• Baker v. Carr (1962) – established the principle of “one man, one vote,” meaning congressional districts would have to be drawn so that each contains a relatively equal number of people

Lyndon Johnson’s “Great Society”
Election of 1964

  • Republicans nominated Senator Barry Goldwater (AZ)

    • Goldwater was a staunch conservative who sought to repeal many of the New Deal programs that had increased the size and cost of the federal government (including Social Security and the TVA)

    • Goldwater’s conservatism was somewhat out of line with the mainstream Republican party, which had become very moderate in the 1950s under Eisenhower; however, he would spark a resurgence of conservatism that would enable Reagan’s victory in 1980

    • Democrats portrayed Goldwater in TV ads as a dangerous extremist who would start a nuclear war (“Daisy” commercial)

  • Democrats

    • nominated President Johnson (TX) with Senator Hubert Humphrey as his running mate

      • LBJ promoted a very liberal agenda that would expand upon the New Deal (“Great Society”)

  • results

    • LBJ won in the largest popular landslide in US history (over 61% of the popular vote)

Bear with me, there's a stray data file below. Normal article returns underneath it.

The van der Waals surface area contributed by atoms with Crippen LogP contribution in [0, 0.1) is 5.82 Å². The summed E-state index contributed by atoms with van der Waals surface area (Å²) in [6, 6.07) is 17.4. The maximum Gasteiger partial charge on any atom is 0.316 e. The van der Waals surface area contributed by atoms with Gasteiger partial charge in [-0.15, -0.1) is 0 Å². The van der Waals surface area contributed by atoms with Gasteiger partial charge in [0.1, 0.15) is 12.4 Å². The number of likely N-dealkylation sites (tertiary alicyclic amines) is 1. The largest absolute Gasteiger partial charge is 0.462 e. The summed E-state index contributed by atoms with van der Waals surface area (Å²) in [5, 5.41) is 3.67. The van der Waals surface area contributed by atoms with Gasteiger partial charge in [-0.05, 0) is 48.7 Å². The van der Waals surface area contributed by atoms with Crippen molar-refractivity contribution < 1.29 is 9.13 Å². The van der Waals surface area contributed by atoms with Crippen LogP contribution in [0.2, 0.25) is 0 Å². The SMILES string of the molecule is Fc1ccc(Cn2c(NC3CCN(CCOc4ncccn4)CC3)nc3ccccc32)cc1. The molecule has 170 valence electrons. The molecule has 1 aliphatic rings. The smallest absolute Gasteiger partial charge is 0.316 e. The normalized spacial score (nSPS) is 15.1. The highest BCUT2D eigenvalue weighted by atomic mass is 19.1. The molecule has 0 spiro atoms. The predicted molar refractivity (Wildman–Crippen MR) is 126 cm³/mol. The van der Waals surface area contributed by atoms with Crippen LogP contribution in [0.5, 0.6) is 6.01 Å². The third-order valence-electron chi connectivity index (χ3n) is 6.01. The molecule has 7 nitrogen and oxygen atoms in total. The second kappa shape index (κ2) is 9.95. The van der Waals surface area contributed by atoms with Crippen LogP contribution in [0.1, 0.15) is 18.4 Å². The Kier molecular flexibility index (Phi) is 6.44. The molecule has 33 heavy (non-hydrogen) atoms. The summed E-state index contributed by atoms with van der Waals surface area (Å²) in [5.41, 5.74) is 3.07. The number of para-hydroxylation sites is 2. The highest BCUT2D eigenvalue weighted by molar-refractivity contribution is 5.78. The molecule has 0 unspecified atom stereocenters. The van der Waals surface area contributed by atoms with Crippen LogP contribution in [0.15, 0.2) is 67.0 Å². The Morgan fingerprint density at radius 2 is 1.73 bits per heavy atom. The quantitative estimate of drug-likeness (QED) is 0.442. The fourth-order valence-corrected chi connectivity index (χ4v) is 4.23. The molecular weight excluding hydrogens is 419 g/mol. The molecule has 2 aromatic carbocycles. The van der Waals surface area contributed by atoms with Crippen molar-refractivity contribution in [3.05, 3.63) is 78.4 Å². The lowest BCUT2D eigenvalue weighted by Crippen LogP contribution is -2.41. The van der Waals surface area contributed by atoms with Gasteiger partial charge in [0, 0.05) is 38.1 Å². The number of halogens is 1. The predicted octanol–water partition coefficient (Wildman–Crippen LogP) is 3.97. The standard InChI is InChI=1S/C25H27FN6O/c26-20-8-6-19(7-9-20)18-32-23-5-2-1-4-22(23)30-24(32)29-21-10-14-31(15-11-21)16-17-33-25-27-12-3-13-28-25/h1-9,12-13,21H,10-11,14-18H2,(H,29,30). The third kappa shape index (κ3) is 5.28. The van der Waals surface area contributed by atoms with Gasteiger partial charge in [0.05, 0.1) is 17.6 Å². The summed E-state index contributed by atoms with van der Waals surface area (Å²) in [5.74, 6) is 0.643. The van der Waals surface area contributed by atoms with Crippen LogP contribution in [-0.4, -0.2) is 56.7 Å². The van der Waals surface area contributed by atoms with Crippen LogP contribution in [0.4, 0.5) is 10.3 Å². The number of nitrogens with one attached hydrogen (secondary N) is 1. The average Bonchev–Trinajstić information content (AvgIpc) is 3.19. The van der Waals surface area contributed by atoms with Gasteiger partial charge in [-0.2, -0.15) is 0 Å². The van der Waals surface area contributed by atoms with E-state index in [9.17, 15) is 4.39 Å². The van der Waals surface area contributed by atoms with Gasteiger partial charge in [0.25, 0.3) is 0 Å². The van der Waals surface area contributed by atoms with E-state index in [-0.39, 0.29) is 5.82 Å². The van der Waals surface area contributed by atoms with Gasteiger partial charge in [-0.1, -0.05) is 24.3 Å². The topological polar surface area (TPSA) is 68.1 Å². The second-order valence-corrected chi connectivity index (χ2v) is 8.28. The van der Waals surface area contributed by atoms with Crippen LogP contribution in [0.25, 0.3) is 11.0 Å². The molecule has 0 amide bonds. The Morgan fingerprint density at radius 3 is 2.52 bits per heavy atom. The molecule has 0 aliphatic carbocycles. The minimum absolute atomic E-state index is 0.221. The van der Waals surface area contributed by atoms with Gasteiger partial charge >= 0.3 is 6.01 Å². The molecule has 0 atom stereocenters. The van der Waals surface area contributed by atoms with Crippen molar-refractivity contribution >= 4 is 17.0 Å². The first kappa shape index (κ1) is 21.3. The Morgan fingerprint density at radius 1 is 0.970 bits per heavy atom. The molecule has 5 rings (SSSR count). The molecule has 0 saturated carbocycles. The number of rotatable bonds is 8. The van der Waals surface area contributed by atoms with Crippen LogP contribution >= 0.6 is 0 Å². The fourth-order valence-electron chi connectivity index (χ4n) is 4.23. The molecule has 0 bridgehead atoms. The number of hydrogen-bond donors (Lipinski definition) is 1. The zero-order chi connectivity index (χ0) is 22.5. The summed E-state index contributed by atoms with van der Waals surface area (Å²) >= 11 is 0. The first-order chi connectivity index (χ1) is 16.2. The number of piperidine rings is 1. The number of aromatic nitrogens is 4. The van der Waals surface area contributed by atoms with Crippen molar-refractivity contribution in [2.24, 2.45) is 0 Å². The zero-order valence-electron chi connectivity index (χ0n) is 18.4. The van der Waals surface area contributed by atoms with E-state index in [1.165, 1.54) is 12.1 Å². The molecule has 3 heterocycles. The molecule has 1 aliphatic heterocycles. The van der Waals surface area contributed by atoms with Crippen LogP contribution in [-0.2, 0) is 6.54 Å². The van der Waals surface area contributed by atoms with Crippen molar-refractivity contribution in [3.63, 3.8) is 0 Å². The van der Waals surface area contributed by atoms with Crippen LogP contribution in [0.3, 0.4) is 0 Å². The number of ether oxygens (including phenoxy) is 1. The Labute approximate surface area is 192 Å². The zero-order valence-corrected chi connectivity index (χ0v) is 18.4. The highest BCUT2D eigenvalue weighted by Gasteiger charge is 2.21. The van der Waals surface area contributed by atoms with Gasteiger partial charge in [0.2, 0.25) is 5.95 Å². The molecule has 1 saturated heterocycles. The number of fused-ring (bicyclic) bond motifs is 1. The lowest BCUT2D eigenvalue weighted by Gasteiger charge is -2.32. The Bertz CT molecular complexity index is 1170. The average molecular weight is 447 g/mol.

• the Democrats won both houses of Congress with more than a 2/3 majority

The Great Society

  • socialist Michael Harrington’s The Other America (1962) focused national attention on the 40 million Americans living in poverty; this emphasis on the poor stood in stark contrast to the prosperity of the 1950s

  • LBJ responded to the decline of prosperity by declaring an “unconditional war on poverty”

    • Congress passed the Economic Opportunity Act (1964), which created:

      • the Office of Economic Opportunity (OEO), offering programs to help the poor

      • Project Head Start, an early childhood education (preschool) program

      • the Job Corps, which offered vocational education classes

      • Volunteers in Service to America (VISTA), domestic version of Peace Corps

    • the “War on Poverty” was the cornerstone of LBJ’s overall domestic agenda, known as the Great Society

    • LBJ’s “war” succeeded in reducing poverty rates until some programs were cut back due to the costs of the Vietnam War and the economic decline of the 1970s

  • other Great Society initiatives

    • health care

      • Social Security Act (1965) – provided government health insurance to the elderly (Medicare) and the poor (Medicaid)

    • education

      • Elementary and Secondary Education Act (1965)– first major federal funding of schools, especially those in poor areas; also made Head Start a permanent program

      • Higher Education Act (1965) – provided money to universities and low-interest loans to students